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بدضعیفمتوسطخوبعالی (بدون رتبه)
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Crescent Pump
This pump consists of two rotating gears; an Internal Gear with the teeth on the outside, and an External gear with the teeth on the inside. The External Gear is larger and has more teeth, but the teeth are the same size.
As the teeth separate, they pass over the intake hole . They “suck” in fluid, then the gears are separated by a Crescent Seal.
When the teeth start to come together again, they squeeze the fluid through the outlet hole.
Normally the inner gear is attached to a drive shaft and the outer gear is turned by the inner gear at the point of contact.
Advantages of the crescent pump include its simple design and low maintenance requirements. The crescent pump is common in many applications including automatic transmissions.
Ctesibian Pump
The Ctesibian pump is over two thousand years old. Firefighters used Ctesibians for centuries. It is a type of force pump.
It is operated by two, four or six men — sometimes more — standing on either end of the “walking beam” to which the piston rods are attached.
The cylinders are made of copper or brass, the pistons often of wood. There are two valves for each cylinder and the base of the pump sits in the water source.
An air chamber below the nozzle acts as a hydraulic accumulator to maintain an even flow of water out the nozzle.
The water source might be suppied by a bucket brigade of people. The purpose of the pump is to create a stream of water for putting out the fire.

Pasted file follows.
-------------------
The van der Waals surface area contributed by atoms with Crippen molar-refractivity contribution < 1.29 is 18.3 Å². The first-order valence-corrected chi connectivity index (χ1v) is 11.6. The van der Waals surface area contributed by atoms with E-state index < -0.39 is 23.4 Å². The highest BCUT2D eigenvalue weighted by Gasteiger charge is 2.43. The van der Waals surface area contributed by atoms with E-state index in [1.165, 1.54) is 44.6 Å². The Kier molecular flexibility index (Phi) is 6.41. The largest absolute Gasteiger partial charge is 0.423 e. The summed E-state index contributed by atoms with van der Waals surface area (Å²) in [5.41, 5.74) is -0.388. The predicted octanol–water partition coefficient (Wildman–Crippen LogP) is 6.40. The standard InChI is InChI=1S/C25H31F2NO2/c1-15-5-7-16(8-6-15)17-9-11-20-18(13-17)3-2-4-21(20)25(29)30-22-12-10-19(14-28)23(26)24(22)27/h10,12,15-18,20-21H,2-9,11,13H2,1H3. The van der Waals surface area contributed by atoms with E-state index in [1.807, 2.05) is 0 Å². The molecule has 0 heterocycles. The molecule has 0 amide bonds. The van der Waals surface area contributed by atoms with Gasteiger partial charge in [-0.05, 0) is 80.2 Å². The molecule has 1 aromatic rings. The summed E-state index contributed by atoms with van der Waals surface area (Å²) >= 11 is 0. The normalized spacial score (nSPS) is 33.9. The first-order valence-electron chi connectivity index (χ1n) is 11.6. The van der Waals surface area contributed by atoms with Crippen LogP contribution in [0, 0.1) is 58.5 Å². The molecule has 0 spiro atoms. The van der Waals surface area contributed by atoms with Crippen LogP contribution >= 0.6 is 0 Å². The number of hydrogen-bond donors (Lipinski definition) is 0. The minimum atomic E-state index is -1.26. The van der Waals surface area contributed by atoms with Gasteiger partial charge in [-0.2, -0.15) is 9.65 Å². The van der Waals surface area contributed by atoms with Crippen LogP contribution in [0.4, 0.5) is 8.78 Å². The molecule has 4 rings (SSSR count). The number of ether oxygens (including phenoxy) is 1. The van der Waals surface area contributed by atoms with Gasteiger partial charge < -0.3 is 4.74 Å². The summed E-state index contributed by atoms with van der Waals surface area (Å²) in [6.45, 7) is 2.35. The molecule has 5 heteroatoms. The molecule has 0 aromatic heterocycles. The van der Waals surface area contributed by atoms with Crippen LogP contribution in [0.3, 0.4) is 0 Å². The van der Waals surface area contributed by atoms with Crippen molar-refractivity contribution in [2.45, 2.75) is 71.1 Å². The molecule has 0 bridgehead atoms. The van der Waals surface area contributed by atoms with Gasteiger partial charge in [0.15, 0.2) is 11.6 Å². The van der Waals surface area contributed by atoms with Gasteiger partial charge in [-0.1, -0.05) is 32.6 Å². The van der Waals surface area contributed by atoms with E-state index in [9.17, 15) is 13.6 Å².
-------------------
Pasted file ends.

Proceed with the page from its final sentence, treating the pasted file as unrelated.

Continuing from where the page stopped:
Cylindrical Energy Module ™
CEM or Cylindrical Energy Module is a fascinating, simple new pump/compressor/engine invented by Eddie Paul, president of EP Industries in El Segundo, CA.
The CEM is a modification of the swash-plate pump. In the model shown, six cylinders in a rotating rotor assembly are moved back and forth via Piston Drive Pins which follow a stationary Sinusiodal Cam Track that encircles the rotor assembly.
With each revolution, each piston moves back and forth twice. The pistons are double-headed so there are 24 power strokes per revolution. There are no valves.
At each end of the pump, four stationary holes the diameter of the pistons function as intake and exhaust ports. Output volume is proportional to rotational speed, and pressure is proportional to the horsepower of the drive motor. Mr. Paul has not even begun to figure out all the things his new pump can do, but with only seven moving parts and a virtually clog-free operation, a multitude of worldwide uses are certain to appear. This new pump shows that even after thousands of years, there is still room for radical new ideas from inventive geniuses. Diaphragm Pump
Cars often use a Diaphragm Pump to move gasoline from the gas tank to the carburetor or fuel injection plugs.
The gasoline diaphragm pump in a car is operated by a cam geared directly to rotating parts of the engine. The cam pushes a pushrod.
The brown rod shown in this drawing is moved by the pushrod. It pushes the diaphragm in (a spring forces it back out.)
Fuel pumps like this one operate continuously but have a safety valve which returns fuel to the input side of the pump if pressure rises above a set level.
The pump usually has a fuel filter built into it. (The fuel system will have several other filters.)
Diaphragm pumps are very common and come in many sizes. Modern plastics are flexible and long lasting making this an ideal low-maintenance pump for many applications.

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